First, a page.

The invisible killer of remote teams

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Nov 29 2021 by Wayne Turmel Print This Article

When we think about remote and hybrid teams, there are a lot of things that can go wrong. First of all, everything that negatively impacts a traditional team can cause havoc. Things like a lack of alignment, or micromanagement, or unclear objectives create problems no matter where people work. But there's one factor that's lethal for remote teams that usually isn't a problem when everyone is in the same place. That invisible killer is exclusion.

The reason exclusion is a problem for remote teams is that it's most often unintentional, but the results can be damaging to employee engagement as well as negatively impacting the quality of your team's brainstorming and collaboration.

How we unintentionally exclude others on remote teams

There are lots of ways we exclude team members from our discussions and activities:

  • You need to pick someone's brain, so you talk to the people in the office with you. I mean, why include the new girl because she probably doesn't have much to add? Right?
  • As a leader, you have to get news to everyone. Since there is a big group in the office, you call them together, and have a discussion. You'll get to the one or two remote people next time you have their one on one.
  • You need a couple of people to work on a project, so you talk to the first couple of people who come to mind. Most often those will be people you already have a relationship with. You know the quality of their work, and there's probably a history with them that will make doing the job easy. You didn't intentionally decide NOT to invite the person who lives in Denver. You just didn't think to invite them.
  • You need to delegate a project, and it will require some supervision. Alice is walking across the office and you think, "She'd be great for this job." But is there someone on your team working away from the office who could do it just as well or benefit more from the experience? It just didn't cross your mind.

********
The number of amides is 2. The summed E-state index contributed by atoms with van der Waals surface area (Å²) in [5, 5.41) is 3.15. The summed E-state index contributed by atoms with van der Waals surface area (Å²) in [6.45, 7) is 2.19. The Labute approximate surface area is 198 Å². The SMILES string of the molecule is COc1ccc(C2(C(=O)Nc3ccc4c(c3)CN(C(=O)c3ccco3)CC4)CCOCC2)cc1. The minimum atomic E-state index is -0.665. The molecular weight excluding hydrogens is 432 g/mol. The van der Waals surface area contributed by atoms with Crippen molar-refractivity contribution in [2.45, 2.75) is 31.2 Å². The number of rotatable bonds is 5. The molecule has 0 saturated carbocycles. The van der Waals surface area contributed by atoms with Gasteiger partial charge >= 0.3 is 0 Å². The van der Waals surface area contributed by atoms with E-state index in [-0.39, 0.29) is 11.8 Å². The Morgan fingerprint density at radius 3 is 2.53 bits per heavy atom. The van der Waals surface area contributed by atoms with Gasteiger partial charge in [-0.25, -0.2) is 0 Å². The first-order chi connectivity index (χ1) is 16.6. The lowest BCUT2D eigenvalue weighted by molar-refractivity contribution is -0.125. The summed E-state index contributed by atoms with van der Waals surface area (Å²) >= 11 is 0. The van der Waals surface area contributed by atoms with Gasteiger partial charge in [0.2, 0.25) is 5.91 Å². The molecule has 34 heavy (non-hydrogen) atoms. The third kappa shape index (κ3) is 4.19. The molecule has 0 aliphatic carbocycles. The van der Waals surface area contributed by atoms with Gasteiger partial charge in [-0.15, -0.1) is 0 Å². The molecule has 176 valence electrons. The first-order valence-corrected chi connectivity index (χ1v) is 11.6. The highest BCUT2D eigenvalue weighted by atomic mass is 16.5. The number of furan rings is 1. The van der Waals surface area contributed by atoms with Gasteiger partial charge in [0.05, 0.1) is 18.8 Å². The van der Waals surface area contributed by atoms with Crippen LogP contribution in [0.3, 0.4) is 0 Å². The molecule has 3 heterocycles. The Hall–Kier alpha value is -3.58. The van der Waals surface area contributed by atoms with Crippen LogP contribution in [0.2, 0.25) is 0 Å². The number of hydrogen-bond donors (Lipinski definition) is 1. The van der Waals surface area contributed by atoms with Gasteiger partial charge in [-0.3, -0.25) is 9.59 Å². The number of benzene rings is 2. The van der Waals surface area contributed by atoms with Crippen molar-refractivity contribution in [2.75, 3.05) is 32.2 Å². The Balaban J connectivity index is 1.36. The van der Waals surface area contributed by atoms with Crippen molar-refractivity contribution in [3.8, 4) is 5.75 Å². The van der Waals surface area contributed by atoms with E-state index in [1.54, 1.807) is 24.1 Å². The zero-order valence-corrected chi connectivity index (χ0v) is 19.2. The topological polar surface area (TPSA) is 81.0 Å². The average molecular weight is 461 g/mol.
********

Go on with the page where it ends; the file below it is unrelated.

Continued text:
In all of the examples above, the exclusion is largely unintentional. We don't want to keep people out of conversations, or not benefit from their contributions, we just didn't think to include them.

Becoming aware of our biases

The most common problem is proximity bias. We get visual cues—hey, I'll bet Bob knows the answer to this—by seeing bob a couple of desks away. When it comes to working apart from your peers, it's often "out of sight and out of mind."

There's also a kind of social bias that is natural but can make it hard to be truly inclusive. When something needs to happen (especially if time is of the essence), we usually think first of the people we already know, like and trust. If you are going to spend hours brainstorming, do you want to do it with the new hire you have no history with, or Rajesh, who you've known forever?

Understanding why we leave people out is fine, but we need to be aware that it's happening. When people aren't included, it can stir up all kinds of resentment and trust issues. Onboarding new hires can be extremely slow and difficult, especially if they aren't brought into meaningful work and interactions as soon as possible.

What if you are on the outside looking in?

And, if you are the person being excluded, what are you doing about it? Remote work requires a high degree of proactivity. You can sit and pout about not being asked to participate (and it's natural!) or you can volunteer. Step up and say something. Remember, the odds are people aren't excluding you intentionally. But because you aren't physically close, and they don't have the same social connections to you they have to others, they literally aren't thinking about you at all… until they have a good reason.

Inclusion on teams builds relationships, increases the quality of collaboration, and keeps people engaged, motivated, and proactively contributing. Are you (unintentionally) excluding people who could make your work better?

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About The Author

Wayne Turmel
Wayne Turmel

For almost 30 years, Wayne Turmel has been obsessed with how people communicate - or don't - at work. He has spent the last 20 years focused on remote and virtual work, recognized as one of the top 40 Remote Work Experts in the world. Besides writing for Management Issues, he has authored or co-authored 15 books, including The Long-Distance Leader and The Long-Distance Teammate. He is the lead Remote and Hybrid Work subject matter expert for the The Kevin Eikenberry Group. Originally from Canada, he now makes his home in Las Vegas, US.